Profiling the Chief Human Resources Officer: A New Type Of ‘Experience Engineer
‘Following a breakfast meeting with a senior executive from the UK restaurant industry, my attention was drawn to the fact that a small number of Food Beverage businesses has started to hire marketers for their most senior human resource roles. Although this is not yet an overwhelming trend in hospitality, I wondered whether this approach made sense from a competency perspective. And, if so, would others follow suit? Could this be such a “butterfly moment” – one that defines roles to come as well as HR and talent management best practices for the greater hospitality industry?To address these questions, a gap analysis was needed which looks at the core competencies of senior hospitality executives holding leadership functions in marketing and compares those to the success profiles of human resources executives. Some intriguing insights emerged. Instead of looking at personality traits, AETHOS’ proprietary psychometric assessment – 20|20 Skills™ – provides an overview of and benchmarks an individual’s ten core competencies that predict job performance specifically in service-driven cultures:
- Execution skills – measuring Self-effectiveness, Loyalty to Company, Process Orientation and Service Orientation;
- People skills – measuring Team Building, Sense of Humour, Leadership, and Sensitivity to Diversity;
- Cognitive skills – measuring Creativity and Problem Solving.
The aggregate 20|20 Skills profiles for HR versus marketing show both function leaders are well matched on Leadership, Creativity, Self-Efficacy, Sensitivity to Diversity, Humour and Service Orientation. Both the HR and marketing executives profile here as ‘achievers’, i.e. A-players – and strong generalists – compared to the hospitality industry’s general success profile.
Seemingly, then, there are many transferable skills between the two roles. Yet, there are also a few nuances worth exploring. Firstly, marketers are scoring higher on process orientation and problem-solving and therefore depict stronger analytical acumen as well as a more metric-driven mentality. In comparison, HR is slightly less rigid in its thinking and includes more often gut-reactions into its decision-making process. Secondly, marketers are scoring lower on company loyalty and thus more entrepreneurial and opportunistic. Their attitude is to fail as quickly as possible, learn from mistakes and move on and innovate. HR, on the other hand, is more concerned about long-term loyalty and engagement.
At face value, some of these results may surprise – for example, one might have assumed that marketers should be less process-driven and depict a stronger creative streak with HR executives being the ones concerned about policies and procedures. The fact of the matter is, however, that in today’s world marketing leaders are more aligned to quantitative problem solving and strategy (e.g. digital marketing, demand generation) and less about creative endeavors per se. Also, with the split of the traditional HR function, now being much more fragmented into administration and payroll, recruitment and training as well as retention and engagement, human resources executives have become more nimble and adaptable.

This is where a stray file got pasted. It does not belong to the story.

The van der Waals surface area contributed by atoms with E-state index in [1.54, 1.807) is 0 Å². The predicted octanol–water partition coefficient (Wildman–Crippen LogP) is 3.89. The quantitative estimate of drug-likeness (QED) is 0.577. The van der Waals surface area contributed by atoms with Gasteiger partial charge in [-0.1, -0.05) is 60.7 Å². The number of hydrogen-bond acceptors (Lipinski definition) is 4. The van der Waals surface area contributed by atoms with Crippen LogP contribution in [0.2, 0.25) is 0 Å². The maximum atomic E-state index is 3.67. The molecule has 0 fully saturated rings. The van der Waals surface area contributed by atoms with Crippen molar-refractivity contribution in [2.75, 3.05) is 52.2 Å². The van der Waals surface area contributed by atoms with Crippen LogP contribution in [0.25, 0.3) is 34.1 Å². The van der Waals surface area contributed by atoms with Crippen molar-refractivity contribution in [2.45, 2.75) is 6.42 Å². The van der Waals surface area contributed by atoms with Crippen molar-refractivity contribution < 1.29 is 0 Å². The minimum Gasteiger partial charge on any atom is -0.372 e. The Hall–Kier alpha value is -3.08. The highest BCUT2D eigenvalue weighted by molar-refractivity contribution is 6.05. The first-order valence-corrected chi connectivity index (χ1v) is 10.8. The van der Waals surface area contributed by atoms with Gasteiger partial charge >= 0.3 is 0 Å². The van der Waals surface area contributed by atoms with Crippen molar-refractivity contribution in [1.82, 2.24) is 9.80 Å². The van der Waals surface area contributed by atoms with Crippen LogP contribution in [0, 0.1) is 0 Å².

Analytical and Metric Driven – New CHROs Focusing on Aligning Business Strategies to People Practices
Having compared the success profiles of marketers with HR pros, one might suspect that – given the overlap of core competencies – companies that have started to recruit marketers into HR roles are on to something. At least it makes conceptual sense, because both marketers and human resources professionals are arguably ‘experience engineers’, i.e. executives who are concerned about driving and sustaining loyalty and engagement (the difference is that the marketing leader does so externally and the HR professional with a focus on the internal stakeholders).
Assuming that the recruitment of commercial marketers for CHRO positions is one of those “butterfly moments,” I thought about the possible consequences for the dynamic system, i.e. the organisations themselves.
As the psychometrics suggest, one possible implication of this approach might be that HR departments will become more data-driven or even formulaic – with the new type of leadership increasingly or exclusively motivated by outcome metrics and business cases, possibly at the expense of relationships or people-first culture-building. Organisations might therefore run the risk of ‘commoditising’ the HR function, unless there is a conscious effort to maintain and foster a service-driven mentality. Given the analytical background of marketers, and their tendency to think in business metrics, one might also expect such new CHRO profiles asking for bigger budgets to be spend on testing, analysis and other initiatives to optimise people metrics for business outcomes.
Commercial CHROs will therefore add the most value to organisations that strive to make better business sense of employee engagement, guest satisfaction, loyalty programs etc… A word of caution goes to those companies whose HR-departments are solely expected to (re-)define and/or hone brand loyalty and employee retention, and whose HR executives are supposed to look after the status quo and not ‘rattle the cage’. Yet, in light of the general market conditions and the hospitality industry’s competitiveness, company leaders would be unwise to pursue such talent management and HR strategies which are centred around the unwavering believe in predictability and business certainty. The truth is that today’s business world is one of rapid, and chaotic, change. Commercial CHROs should be best suited to weather the proverbial storms.
Leora Lanz (for AETHOS)
Article source: https://www.hospitalitynet.org/opinion/4089111.html